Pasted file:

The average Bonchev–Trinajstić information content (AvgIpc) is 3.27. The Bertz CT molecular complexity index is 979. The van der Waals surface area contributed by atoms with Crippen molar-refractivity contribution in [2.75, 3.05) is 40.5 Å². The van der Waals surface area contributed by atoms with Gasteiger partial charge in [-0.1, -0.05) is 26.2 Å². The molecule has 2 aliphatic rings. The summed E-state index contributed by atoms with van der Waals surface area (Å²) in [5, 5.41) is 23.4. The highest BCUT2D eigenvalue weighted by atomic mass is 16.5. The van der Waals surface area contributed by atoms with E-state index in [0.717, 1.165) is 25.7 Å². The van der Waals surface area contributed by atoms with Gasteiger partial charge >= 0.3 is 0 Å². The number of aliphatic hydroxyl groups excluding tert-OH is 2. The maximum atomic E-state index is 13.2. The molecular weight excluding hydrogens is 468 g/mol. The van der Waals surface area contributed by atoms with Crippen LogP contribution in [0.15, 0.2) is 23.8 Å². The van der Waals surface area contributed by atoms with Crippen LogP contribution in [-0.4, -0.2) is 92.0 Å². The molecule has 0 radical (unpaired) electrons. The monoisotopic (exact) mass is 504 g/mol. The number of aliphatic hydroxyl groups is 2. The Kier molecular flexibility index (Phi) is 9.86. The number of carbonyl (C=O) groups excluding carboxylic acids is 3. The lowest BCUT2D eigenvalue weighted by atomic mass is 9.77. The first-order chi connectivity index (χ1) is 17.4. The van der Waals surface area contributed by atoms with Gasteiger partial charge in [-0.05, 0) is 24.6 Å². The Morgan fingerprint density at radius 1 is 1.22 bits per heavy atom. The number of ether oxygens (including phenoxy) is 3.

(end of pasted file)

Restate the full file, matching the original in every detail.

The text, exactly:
The average Bonchev–Trinajstić information content (AvgIpc) is 3.27. The Bertz CT molecular complexity index is 979. The van der Waals surface area contributed by atoms with Crippen molar-refractivity contribution in [2.75, 3.05) is 40.5 Å². The van der Waals surface area contributed by atoms with Gasteiger partial charge in [-0.1, -0.05) is 26.2 Å². The molecule has 2 aliphatic rings. The summed E-state index contributed by atoms with van der Waals surface area (Å²) in [5, 5.41) is 23.4. The highest BCUT2D eigenvalue weighted by atomic mass is 16.5. The van der Waals surface area contributed by atoms with E-state index in [0.717, 1.165) is 25.7 Å². The van der Waals surface area contributed by atoms with Gasteiger partial charge >= 0.3 is 0 Å². The number of aliphatic hydroxyl groups excluding tert-OH is 2. The maximum atomic E-state index is 13.2. The molecular weight excluding hydrogens is 468 g/mol. The van der Waals surface area contributed by atoms with Crippen LogP contribution in [0.15, 0.2) is 23.8 Å². The van der Waals surface area contributed by atoms with Crippen LogP contribution in [-0.4, -0.2) is 92.0 Å². The molecule has 0 radical (unpaired) electrons. The monoisotopic (exact) mass is 504 g/mol. The number of aliphatic hydroxyl groups is 2. The Kier molecular flexibility index (Phi) is 9.86. The number of carbonyl (C=O) groups excluding carboxylic acids is 3. The lowest BCUT2D eigenvalue weighted by atomic mass is 9.77. The first-order chi connectivity index (χ1) is 17.4. The van der Waals surface area contributed by atoms with Gasteiger partial charge in [-0.05, 0) is 24.6 Å². The Morgan fingerprint density at radius 1 is 1.22 bits per heavy atom. The number of ether oxygens (including phenoxy) is 3.